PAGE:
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This is a retrospective single centre study of all patients (with corneal scraping) including their demographic factors, microbiological profiles, and in vitro antibiotic susceptibility of infectious keratitis (IK), studied between 2007 and 2019. The incidence of IK was 34.7/100,000 people / year. 502/1333 (37.7%) corneal scrapes were culture positive. Sixty (4.5%) cases were polymicrobial origin; Gram-positive (G+) bacteria (53.8%), Gram-negative (G-) bacteria (39%), acanthamoeba (4.2%) and fungi (3%). Pseudomonas aeroginosa (23.6%) was the most common organism isolated. Moraxella spp was significantly increased (p<0.001) and Klebsiella spp was decreased (p=0.004) over the study period. The in vitro susceptibilities of G+ and G- bacteria to cephalosporin, fluoroquinolones and aminoglycoside were 100% and 81.3%, 91.9%, and 98.1%, and 95.2% and 98.3% respectively. Increase in Penicillin resistance was observed in G+ (3.5% to 12.7%) and G- (52.6% to 65.4%) during the study period. The authors concluded that future prospective studies are required to include all IK cases without corneal scrapings for the true incidence of IK, better diagnostics yield with confocal microscopy, polymerase chain reaction (PCR), next generation sequencing and close collaboration with microbiological teams for resistance and susceptibility.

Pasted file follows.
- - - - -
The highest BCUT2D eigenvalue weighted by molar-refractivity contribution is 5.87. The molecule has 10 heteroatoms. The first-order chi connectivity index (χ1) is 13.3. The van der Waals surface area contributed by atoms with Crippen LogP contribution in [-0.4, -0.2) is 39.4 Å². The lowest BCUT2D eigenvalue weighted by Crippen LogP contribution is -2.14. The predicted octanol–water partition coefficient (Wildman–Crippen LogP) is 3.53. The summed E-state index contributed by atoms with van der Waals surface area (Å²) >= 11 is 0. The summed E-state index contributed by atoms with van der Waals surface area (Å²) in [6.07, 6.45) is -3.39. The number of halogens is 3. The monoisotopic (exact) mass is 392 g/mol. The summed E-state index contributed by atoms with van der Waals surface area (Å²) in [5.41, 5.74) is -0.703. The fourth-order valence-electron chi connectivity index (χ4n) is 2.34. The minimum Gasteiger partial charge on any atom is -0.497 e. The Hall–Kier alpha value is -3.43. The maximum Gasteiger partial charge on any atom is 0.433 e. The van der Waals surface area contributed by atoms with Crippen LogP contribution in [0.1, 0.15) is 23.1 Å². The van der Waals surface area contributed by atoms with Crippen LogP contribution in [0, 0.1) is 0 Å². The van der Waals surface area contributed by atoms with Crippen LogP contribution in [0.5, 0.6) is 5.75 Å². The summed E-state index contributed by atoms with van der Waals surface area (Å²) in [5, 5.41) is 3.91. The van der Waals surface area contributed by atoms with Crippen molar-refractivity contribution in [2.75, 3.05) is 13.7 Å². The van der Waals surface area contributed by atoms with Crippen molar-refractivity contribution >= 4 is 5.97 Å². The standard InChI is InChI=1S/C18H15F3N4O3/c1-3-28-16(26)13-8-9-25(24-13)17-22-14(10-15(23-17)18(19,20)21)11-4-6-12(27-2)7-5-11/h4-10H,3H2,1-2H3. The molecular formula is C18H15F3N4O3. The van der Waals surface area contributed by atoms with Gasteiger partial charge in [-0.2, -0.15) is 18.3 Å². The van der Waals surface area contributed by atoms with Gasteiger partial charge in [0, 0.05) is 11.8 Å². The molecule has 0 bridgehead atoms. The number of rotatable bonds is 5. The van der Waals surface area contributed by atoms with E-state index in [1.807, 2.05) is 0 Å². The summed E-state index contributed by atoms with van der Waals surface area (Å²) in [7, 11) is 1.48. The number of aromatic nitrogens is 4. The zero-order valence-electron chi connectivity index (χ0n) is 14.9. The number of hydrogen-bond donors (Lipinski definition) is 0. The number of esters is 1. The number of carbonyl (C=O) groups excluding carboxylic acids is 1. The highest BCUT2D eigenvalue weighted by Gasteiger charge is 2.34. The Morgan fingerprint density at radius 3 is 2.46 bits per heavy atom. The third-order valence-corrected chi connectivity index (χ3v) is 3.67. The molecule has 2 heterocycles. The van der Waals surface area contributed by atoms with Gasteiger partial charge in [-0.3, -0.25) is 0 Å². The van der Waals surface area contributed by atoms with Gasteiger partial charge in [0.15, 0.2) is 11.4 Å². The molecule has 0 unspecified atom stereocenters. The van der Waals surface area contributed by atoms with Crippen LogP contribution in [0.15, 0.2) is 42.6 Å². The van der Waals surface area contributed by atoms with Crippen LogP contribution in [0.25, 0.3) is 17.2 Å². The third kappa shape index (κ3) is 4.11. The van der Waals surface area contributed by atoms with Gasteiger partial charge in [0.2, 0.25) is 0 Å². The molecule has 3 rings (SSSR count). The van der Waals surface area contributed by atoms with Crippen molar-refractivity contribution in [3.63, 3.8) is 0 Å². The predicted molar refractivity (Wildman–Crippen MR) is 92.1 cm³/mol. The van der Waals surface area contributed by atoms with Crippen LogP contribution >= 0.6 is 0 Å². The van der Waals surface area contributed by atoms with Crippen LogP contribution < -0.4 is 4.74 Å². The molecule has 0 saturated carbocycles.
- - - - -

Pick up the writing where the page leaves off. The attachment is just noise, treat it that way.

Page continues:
12-year analysis of incidence, microbiological profile and in vitro antimicrobial susceptibility of infectious keratitis (IK): the Nottingham infectious keratitis study.
DSJ Ting, Ho SH, Cairns J, et al.
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Jonathan Chan

Royal Hallamshire Hospital, Sheffield, UK.

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